Long before American publishers found a huge success with translating Swedish author Stieg Larsson’s Millennium Trilogy into English, Random House (who seemed to be trying to build on the success of Henning Mankell, another Swedish author who was finding success in the states) began to release Norwegian author Jo Nesbø’s Harry Hole (the word is pronounced as two syllables, with stress on the first hoh-leh) detective series into English. Hole, of course, is a brilliant and driven detective with unorthodox methods –the classic loose cannon in the police force. He also has many demons, including being an alcoholic.
But for reasons that seem silly, instead of starting at the beginning, with 1997’s Flaggermusmannen (The Bat), Random House (in 2005) began with Nesbø’s fifth book in his series, 2003’s Marekors (English: The Devil's Star). Then they would bounce back to the third book, 2000’s Rødstrupe (English: The Redbreast, 2006), the fourth book, Sorgenfri published in 2002 with the English translation –Nemesis- in 2008 before releasing the rest of books past the fifth one in order:
Frelseren (2005) (English: The Redeemer, 2009)
Snømannen (2007) (English: The Snowman, 2010)
Panserhjerte (2009) (English: The Leopard, 2011)
Gjenferd (2011) (English: Phantom, 2012)
Politi (2013) (English: Police, 2013)
With each new release, the Nesbø fan base grew.
With his success all but assured here now, in 2012 and 2013, Random House finally got around to releasing the first two books in the Harry Hole series, the after mentioned Flaggermusmannen (The Bat) and Kakerlakkene - released in Norway in 1998- English Cockroaches.
As a rule –though I’m unsure why- if I’m going to read a series of books, I have to start with the first one. But I’ll admit it was not until 2012 that I discovered RH had started in the middle of this series. And like a lot of my reading, I also knew it was going to be some time before I got to these books, so I was not worried that I would start reading some later work where he might reference back to a previous case (not yet released here) and be confused.
So the time has come, and I finally read The Bat.
Norwegian police officer Harry Hole is sent to Sydney by the Royal Norwegian Police Directorate to serve as the Norwegian attaché for the Australian police's investigation into the murder of a young female Norwegian B-celebrity, Inger Holter, who was residing in Australia. Harry is introduced to Andrew Kensington, an Australian Aborigine and homicide detective for the Sydney police, his nominal partner in the investigation. Hole is informed that Holter's body was found dashed on coastal rocks just under some cliffs north of the city, and that the police believe that she was raped before her death. However, her body was severely cut during her fall from the cliffs, and any DNA remains from the assailant that would previously have been present are now washed away.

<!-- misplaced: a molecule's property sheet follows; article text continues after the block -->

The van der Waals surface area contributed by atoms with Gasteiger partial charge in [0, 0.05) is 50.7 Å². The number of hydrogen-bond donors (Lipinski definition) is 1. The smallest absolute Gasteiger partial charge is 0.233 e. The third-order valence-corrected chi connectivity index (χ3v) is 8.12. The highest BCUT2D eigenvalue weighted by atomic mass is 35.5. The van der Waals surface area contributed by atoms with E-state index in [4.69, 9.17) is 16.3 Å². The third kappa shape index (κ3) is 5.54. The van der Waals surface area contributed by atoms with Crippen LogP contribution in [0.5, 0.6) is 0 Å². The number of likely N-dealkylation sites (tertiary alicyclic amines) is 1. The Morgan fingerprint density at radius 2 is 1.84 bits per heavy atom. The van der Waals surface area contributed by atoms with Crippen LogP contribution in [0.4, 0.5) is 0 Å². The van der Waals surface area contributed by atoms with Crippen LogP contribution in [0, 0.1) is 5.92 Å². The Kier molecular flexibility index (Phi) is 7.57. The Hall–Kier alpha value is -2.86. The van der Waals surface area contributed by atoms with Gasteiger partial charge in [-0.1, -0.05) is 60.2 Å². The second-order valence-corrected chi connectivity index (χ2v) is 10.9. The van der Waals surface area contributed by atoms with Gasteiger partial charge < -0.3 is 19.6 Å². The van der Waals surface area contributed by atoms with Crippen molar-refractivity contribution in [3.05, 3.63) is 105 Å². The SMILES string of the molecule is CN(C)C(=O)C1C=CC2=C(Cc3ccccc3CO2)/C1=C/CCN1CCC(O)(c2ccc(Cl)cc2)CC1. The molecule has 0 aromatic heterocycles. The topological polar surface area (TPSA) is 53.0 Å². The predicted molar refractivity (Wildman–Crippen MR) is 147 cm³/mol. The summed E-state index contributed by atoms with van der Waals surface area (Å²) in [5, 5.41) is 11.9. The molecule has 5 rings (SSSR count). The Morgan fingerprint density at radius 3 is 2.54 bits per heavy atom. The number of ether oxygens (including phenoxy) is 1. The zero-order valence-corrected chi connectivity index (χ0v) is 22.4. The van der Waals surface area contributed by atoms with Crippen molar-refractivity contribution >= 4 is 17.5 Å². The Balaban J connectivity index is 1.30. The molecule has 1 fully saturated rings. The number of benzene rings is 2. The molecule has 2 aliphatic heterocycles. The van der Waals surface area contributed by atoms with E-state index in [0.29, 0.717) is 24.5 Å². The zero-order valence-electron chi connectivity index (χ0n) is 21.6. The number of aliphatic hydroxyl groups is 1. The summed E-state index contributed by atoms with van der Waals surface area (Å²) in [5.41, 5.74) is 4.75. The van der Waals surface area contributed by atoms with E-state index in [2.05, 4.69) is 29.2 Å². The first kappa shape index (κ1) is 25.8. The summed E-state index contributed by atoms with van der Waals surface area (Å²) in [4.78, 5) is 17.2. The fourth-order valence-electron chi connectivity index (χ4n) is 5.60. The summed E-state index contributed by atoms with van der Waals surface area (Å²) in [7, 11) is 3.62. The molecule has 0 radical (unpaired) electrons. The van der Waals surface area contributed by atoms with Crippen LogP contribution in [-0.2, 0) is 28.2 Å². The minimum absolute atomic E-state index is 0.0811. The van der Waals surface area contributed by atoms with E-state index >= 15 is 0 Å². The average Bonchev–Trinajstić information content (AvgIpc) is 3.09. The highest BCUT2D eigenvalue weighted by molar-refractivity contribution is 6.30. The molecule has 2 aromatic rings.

When the team unearths a string of unsolved murders and disappearances, nothing will stop Harry from finding out the truth. The hunt for a serial killer is on, but the murderer will talk only to Harry.
Harry Hole is a wonderfully crafted character, whom like most detectives of this genre, is a tortured soul. And while we’ve seen the “fish out of water” and “flawed man” motif's many times before, Nesbø seems to have created a highly likeable, very realistic character in Harry. Plus his interaction with other characters, especially the Australian police force, comes off well.
My only complaint –as with the genre as a whole of the last three decades- is that we don’t see how all the clues add up. In the end, it’s the killer that makes a dumb mistake. And I think Nesbø also stretched credibility a bit by having Kensington know more about the killing than anyone knew, but because of honor (and heritage), could not fully tell Harry what he knew all along. While obviously we would had no book if Kensington told Harry (and his superiors) from the start, I’m unsure if a cop would do such a thing in real life.
I will probably get to Nesbø’s other books eventually –there are ten Harry Hole books out now- but they’ll probably be spanned out in the coming months and –potentially- years.